Messages Waiting Data (MWD ) including the address list of the SMSCs having messages waiting to be delivered to the MS Mobile Station Not Reachable Flag (MNRF) indicating if the address list of the MWD contains one or more entries as a result of an unsuccessful SM delivery attempt (stored in the VLR and HLR) Mobile Station Not Reachable Flag for GPRS (MNRG) indicating if the address list of the MWD contains one or more entries as a result of an unsuccessful SM delivery attempt (stored in the SGSN and HLR) Mobile Station Not Reachable Reason (MNRR ) for GSM and SGSN storing the reason why an MS is absent when an attempt to deliver a short message failed in the MSC Mobile Station Memory Capacity Exceeded Flag (MCEF) indicating that the mobile station memory capacity does not allow short message delivery (stored in the HLR).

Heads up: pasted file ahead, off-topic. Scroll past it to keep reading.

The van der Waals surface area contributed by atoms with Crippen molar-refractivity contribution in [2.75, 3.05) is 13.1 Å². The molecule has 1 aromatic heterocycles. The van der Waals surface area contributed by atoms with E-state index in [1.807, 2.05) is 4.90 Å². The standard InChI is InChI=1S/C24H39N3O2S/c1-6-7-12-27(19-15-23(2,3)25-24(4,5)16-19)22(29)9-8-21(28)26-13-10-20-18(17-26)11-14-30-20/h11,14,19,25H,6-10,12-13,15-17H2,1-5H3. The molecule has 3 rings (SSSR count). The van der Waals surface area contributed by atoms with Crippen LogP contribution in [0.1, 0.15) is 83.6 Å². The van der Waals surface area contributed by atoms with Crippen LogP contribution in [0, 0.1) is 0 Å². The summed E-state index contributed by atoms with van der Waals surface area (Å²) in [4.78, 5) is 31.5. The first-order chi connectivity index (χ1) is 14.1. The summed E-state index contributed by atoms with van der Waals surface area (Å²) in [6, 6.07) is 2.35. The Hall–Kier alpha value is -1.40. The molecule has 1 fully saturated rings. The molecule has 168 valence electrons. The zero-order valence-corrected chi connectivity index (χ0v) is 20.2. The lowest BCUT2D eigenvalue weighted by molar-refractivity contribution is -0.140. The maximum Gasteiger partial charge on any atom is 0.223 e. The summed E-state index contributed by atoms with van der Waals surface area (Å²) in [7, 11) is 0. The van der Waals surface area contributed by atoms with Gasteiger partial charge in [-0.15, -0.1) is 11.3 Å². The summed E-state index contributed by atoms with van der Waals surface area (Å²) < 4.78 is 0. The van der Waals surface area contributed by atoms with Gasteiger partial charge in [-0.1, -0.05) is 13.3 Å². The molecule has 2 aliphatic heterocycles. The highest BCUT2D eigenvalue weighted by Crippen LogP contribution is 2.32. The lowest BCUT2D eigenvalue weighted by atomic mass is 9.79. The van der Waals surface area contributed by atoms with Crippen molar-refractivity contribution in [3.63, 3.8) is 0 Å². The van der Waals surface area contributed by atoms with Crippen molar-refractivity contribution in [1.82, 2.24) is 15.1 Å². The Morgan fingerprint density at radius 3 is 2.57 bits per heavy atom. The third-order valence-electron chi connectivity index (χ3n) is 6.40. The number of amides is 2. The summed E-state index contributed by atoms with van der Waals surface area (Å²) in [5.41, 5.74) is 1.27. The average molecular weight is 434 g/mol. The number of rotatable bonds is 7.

For more information on SMS elements, see 3GPP TS 23.040.

Main parameters on the Short Message Relay Protocol (SM-RP) layer

The following parameters are visible on the Short Message Relay Protocol (SMRP) layer according to 3GPP TS 23.040.

Mobile-terminating short messages:


.

SMSC Address Destination Address (IMSI or MSISDN of subscriber B) User Data containing Short Message Transfer Layer Protocol Data Unit (SM-TL PDU ) Message Reference Priority Request More Messages To Send

Mobile-originating short messages:

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Short Message Services

Message Reference Originating Address (subscriber A) Destination Address (SMSC) User Data containing Short Message Transfer Layer Protocol Data Unit (SM-TL PDU)